pretation of insecticidal, arachnicidal, fungicidal, and herb
cidal data as carried out by the Rohm and Haas Co. is presented.
This includes the following: (1) Compounds from various
sources are given a code number by the synthetic laboratory,
filed according to empirical formula, and then transmitted t
the evaluation laboratories. (2) The pesticidal data obtaine:
by the testing laboratories are recorded on master sheets
which are filed in the testing laboratory, the synthetic labor.
tory, and the administrative offices. (3) All data are trans.
ferred to special McBee punch cards by the synthetic labor.
tory. These cards are punched according to chemical structure,
empirical formula, and performance data. (4) All data wre
discussed in conference by interested parties, and recommends.
tions for further evaluation and also future synthetic work at
made and recorded on the master sheets. (5) Periodical,
reports are written correlating performance data with chernmice
3:25- 5. Centralization and Control of Chemical and Biological
Data. HAROLD A. CLYMER And MASON
FERNALD, Smith, Kline and French Laboratories,
In an industrial research organization, the need for some mech
anism of accumulating and classifying scientific data from
diverse sources so that they are readily available for futtut
reference is a recognized problem. The approach must be go0
erned by the specific requirements of the industry concerned
and by justifiable expenditures.
For a pharmaceutical research laboratory dealing primcri1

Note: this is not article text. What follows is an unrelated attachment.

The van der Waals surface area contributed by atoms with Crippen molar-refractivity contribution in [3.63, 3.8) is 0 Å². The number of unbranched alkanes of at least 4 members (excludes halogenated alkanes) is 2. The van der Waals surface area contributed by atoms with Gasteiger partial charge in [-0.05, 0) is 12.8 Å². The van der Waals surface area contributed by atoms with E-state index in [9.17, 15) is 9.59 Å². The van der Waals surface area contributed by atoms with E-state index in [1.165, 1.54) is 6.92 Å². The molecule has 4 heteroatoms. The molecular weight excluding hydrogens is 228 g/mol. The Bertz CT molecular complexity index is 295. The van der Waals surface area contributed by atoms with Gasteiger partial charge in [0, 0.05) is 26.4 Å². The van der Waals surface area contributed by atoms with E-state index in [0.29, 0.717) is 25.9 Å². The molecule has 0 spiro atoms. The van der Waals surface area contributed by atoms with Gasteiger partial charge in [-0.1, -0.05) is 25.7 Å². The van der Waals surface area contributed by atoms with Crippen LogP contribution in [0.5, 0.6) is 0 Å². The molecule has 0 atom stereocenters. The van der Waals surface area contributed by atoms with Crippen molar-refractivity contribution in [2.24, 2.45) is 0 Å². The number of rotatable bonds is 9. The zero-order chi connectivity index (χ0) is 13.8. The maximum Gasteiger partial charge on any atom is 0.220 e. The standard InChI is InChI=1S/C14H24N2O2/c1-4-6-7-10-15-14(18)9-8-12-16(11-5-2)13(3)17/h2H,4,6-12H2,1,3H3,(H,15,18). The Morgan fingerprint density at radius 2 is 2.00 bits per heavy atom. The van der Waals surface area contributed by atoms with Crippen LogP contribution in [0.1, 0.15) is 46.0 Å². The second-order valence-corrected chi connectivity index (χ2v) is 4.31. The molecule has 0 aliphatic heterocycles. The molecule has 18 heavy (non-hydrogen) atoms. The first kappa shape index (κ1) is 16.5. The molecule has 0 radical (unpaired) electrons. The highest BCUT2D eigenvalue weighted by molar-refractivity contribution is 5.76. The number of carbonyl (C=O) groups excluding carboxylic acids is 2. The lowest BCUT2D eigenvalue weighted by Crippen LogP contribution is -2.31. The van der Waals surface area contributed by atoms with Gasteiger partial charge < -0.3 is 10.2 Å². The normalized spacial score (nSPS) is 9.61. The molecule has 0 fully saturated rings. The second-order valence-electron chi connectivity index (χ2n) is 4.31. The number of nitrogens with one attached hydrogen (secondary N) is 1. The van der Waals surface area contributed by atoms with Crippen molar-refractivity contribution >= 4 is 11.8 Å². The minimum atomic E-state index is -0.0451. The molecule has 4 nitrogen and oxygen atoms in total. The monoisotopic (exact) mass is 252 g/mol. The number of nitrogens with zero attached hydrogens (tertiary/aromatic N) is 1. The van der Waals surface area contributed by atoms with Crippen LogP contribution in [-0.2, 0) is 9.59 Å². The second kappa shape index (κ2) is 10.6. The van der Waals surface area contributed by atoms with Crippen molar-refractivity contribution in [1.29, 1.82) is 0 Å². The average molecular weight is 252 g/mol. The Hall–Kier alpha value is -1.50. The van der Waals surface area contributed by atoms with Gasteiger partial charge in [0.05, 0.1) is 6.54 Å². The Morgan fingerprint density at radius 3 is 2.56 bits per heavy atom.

with physical, chemical, and biological data, there are twC
essential considerations: first, the establishment of a centrmc
agency to receive and distribute compounds for testing, andtc,
collect and classify the resulting data; and second, the eo'
ployment by this agercy of simple systems for recording c
indexing these data. The keystone of the latter phase entais
development of a specially designed master data card (Keys5
punch type) which facilitates selection or grouping of datac
compounds according to source, chemical structure, and/ortyp
of biological activity.
3:50- 6. Coordination and Integration at Sterling-WinthroP
Research Institute. OLIVER H. BUCHANAN,
Sterling-Winthrop Research' Institute, Rensselaer,
All chemical-biological clearing units have many problems b
common, but each has its own individual and distinct duties
and perplexities. The Section for Coordination and Integrati'
at Sterling-Winthrop Research Institute is a neophyte in thi
field, but serves not only as the usual chemical-biolog
clearing house but as the central coordinating and integrat~
unit for all research and technical activities carried out by
the Institute for the other 65 or so divisions and subsidiaries
of Sterling Drug Inc.
For purpose of coordination and integration, all activi1'e
of the Institute have been classified under a six-point rese i
category system as follows: (1) chemicalresearch and devel
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American Chemical Society. Division of Chemical Literature. Chemical Literature, Volume 4, Number 1, Spring 1952, periodical, Spring 1952; Philadelphia, Pennsylvania. (digital.library.unt.edu/ark:/67531/metadc5771/m1/4/: accessed November 17, 2018), University of North Texas Libraries, Digital Library, digital.library.unt.edu; .